M.L. of Dix Hills, NY writes:

In order of importance, what are college admissions officers really looking for?

The College Whisperer responds:

Show me ten college admissions officers, and I'll show you ten different rankings of the criteria they use to determine the quality of a student's record.

The black and white of GPAs and SAT/ACT scores sometimes yield to the shades of gray (or, with the help of your College Connection counselor, the veritable rainbow) of the personal statement, supplemental essays, high school resume (that formal extension of the all-important "brag sheet"), and, where offered or required, the personal interview.

This said, there are certain criteria that all admissions officers look for, and we'll give you most of them -- though the order will vary, depending upon the college and the officer.

A Top Ten list, of sorts, from our friends at the Independent Educational Consultants Association (IECA).

Here's what a survey of IEAC member consultants say college admission officers are looking for in prospective students:

1. A rigorous high school curriculum that challenges the student and may include AP or IB classes.

2. Grades that represent strong effort and an upward trend. However, slightly lower grades in a rigorous program are
preferred to all As in less challenging coursework.

3. Solid scores on standardized tests (SAT, ACT). These should be consistent with high school performance.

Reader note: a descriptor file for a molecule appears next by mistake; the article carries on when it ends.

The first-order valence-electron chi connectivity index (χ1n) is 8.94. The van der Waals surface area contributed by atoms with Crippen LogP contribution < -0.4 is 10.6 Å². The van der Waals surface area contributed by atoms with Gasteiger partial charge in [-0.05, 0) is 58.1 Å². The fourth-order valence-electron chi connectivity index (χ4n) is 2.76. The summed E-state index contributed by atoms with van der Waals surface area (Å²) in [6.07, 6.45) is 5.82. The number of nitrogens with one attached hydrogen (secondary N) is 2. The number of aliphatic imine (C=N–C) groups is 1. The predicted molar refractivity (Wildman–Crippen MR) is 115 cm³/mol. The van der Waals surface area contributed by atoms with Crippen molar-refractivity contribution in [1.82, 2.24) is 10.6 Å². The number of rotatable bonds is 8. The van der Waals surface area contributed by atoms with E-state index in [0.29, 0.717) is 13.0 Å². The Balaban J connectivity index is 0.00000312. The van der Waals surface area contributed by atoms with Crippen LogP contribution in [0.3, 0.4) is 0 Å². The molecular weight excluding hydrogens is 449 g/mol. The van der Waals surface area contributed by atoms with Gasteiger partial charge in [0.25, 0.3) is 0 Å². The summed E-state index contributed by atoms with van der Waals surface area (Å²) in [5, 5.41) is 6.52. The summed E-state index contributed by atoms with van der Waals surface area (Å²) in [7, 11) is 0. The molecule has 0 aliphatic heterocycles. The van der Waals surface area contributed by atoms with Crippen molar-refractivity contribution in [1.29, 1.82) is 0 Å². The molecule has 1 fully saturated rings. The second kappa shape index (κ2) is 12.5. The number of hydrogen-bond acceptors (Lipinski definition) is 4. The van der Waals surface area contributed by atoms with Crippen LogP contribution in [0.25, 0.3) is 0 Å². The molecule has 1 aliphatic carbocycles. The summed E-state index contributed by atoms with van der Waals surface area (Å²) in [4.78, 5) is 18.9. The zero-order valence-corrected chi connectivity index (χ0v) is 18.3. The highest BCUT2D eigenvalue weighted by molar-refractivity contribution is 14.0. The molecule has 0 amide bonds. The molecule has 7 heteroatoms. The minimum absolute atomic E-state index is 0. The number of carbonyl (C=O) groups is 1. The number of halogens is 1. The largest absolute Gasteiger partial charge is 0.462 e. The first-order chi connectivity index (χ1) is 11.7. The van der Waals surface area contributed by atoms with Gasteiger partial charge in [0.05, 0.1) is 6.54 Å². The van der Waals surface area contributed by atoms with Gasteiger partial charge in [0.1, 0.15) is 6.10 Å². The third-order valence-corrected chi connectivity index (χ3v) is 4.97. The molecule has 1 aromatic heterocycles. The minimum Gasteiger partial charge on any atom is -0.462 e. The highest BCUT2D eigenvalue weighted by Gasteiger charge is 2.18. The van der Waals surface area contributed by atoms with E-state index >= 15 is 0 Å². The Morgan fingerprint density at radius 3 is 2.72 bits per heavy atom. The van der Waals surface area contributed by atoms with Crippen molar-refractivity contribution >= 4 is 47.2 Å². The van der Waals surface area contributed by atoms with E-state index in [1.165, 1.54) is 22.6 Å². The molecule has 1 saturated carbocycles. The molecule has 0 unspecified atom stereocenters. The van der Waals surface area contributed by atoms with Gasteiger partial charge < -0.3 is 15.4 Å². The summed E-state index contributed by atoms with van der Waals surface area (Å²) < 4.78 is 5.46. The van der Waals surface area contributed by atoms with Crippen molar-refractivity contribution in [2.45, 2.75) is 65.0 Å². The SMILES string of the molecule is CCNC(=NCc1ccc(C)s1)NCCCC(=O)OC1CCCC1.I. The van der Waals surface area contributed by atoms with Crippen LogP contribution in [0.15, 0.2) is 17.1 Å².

4. Passionate involvement in a few activities, demonstrating leadership and initiative. Depth, not breadth, of experience is
most important.

5. Letters of recommendation from teachers and guidance counselor that give evidence of integrity, special skills, positive character traits, and an interest in learning.

6. A well-written essay that provides insight into the student’s unique personality, values, and goals. The application essay should be thoughtful and highly personal. It should demonstrate careful and well-constructed writing.

7. Special talents or experiences that will contribute to an interesting and well-rounded student body.

8. Demonstrated leadership in activities. Colleges want people who will arrive prepared and willing to take leadership of student activities and events.

9. Demonstrated intellectual curiosity through reading, school, leisure pursuits, and more.

10. Demonstrated enthusiasm to attend, often exhibited by campus visits and an interview, showing an interest toward attending the college.

The list is, by no means, all inclusive, and different schools may look for different attributes, dependent upon the colleges' needs, mission statement, recruitment objectives, and so on.

This Top Ten list is, however, a great starting point for college-bound high school students. Consult your college planning counselor to take the next step.

Plan. Prepare. Prevail!

The views and opinions expressed in this blog are solely those of The College Whisperer.
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